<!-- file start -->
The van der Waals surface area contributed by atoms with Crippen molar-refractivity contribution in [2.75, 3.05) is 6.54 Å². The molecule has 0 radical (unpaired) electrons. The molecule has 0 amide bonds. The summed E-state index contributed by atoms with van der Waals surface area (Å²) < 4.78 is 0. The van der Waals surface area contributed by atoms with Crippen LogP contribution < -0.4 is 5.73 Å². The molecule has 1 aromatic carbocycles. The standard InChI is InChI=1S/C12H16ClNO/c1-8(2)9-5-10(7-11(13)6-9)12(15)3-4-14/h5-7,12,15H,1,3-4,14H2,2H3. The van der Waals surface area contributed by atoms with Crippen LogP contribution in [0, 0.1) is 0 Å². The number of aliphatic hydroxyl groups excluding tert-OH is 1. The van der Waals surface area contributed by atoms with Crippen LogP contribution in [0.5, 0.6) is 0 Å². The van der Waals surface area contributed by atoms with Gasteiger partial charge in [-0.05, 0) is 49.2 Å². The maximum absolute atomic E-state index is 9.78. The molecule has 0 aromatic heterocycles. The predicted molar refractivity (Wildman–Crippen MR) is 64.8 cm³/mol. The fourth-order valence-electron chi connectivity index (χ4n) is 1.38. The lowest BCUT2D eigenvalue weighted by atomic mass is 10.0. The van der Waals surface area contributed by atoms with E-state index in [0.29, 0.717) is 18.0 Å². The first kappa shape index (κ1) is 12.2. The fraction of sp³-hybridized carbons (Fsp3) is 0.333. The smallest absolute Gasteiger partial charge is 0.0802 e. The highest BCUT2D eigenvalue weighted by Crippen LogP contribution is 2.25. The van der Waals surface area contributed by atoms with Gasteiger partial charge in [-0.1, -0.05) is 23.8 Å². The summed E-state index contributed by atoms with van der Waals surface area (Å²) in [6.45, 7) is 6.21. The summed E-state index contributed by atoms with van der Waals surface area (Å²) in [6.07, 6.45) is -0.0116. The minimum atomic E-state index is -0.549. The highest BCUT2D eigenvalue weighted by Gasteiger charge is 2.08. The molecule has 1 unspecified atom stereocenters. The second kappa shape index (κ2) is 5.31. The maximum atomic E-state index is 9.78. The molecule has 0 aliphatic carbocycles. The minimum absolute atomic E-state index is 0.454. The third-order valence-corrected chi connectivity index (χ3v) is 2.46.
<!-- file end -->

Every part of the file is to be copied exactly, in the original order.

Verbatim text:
The van der Waals surface area contributed by atoms with Crippen molar-refractivity contribution in [2.75, 3.05) is 6.54 Å². The molecule has 0 radical (unpaired) electrons. The molecule has 0 amide bonds. The summed E-state index contributed by atoms with van der Waals surface area (Å²) < 4.78 is 0. The van der Waals surface area contributed by atoms with Crippen LogP contribution < -0.4 is 5.73 Å². The molecule has 1 aromatic carbocycles. The standard InChI is InChI=1S/C12H16ClNO/c1-8(2)9-5-10(7-11(13)6-9)12(15)3-4-14/h5-7,12,15H,1,3-4,14H2,2H3. The van der Waals surface area contributed by atoms with Crippen LogP contribution in [0, 0.1) is 0 Å². The number of aliphatic hydroxyl groups excluding tert-OH is 1. The van der Waals surface area contributed by atoms with Crippen LogP contribution in [0.5, 0.6) is 0 Å². The van der Waals surface area contributed by atoms with Gasteiger partial charge in [-0.05, 0) is 49.2 Å². The maximum absolute atomic E-state index is 9.78. The molecule has 0 aromatic heterocycles. The predicted molar refractivity (Wildman–Crippen MR) is 64.8 cm³/mol. The fourth-order valence-electron chi connectivity index (χ4n) is 1.38. The lowest BCUT2D eigenvalue weighted by atomic mass is 10.0. The van der Waals surface area contributed by atoms with E-state index in [0.29, 0.717) is 18.0 Å². The first kappa shape index (κ1) is 12.2. The fraction of sp³-hybridized carbons (Fsp3) is 0.333. The smallest absolute Gasteiger partial charge is 0.0802 e. The highest BCUT2D eigenvalue weighted by Crippen LogP contribution is 2.25. The van der Waals surface area contributed by atoms with Gasteiger partial charge in [-0.1, -0.05) is 23.8 Å². The summed E-state index contributed by atoms with van der Waals surface area (Å²) in [6.45, 7) is 6.21. The summed E-state index contributed by atoms with van der Waals surface area (Å²) in [6.07, 6.45) is -0.0116. The minimum atomic E-state index is -0.549. The highest BCUT2D eigenvalue weighted by Gasteiger charge is 2.08. The molecule has 1 unspecified atom stereocenters. The second kappa shape index (κ2) is 5.31. The maximum atomic E-state index is 9.78. The molecule has 0 aliphatic carbocycles. The minimum absolute atomic E-state index is 0.454. The third-order valence-corrected chi connectivity index (χ3v) is 2.46.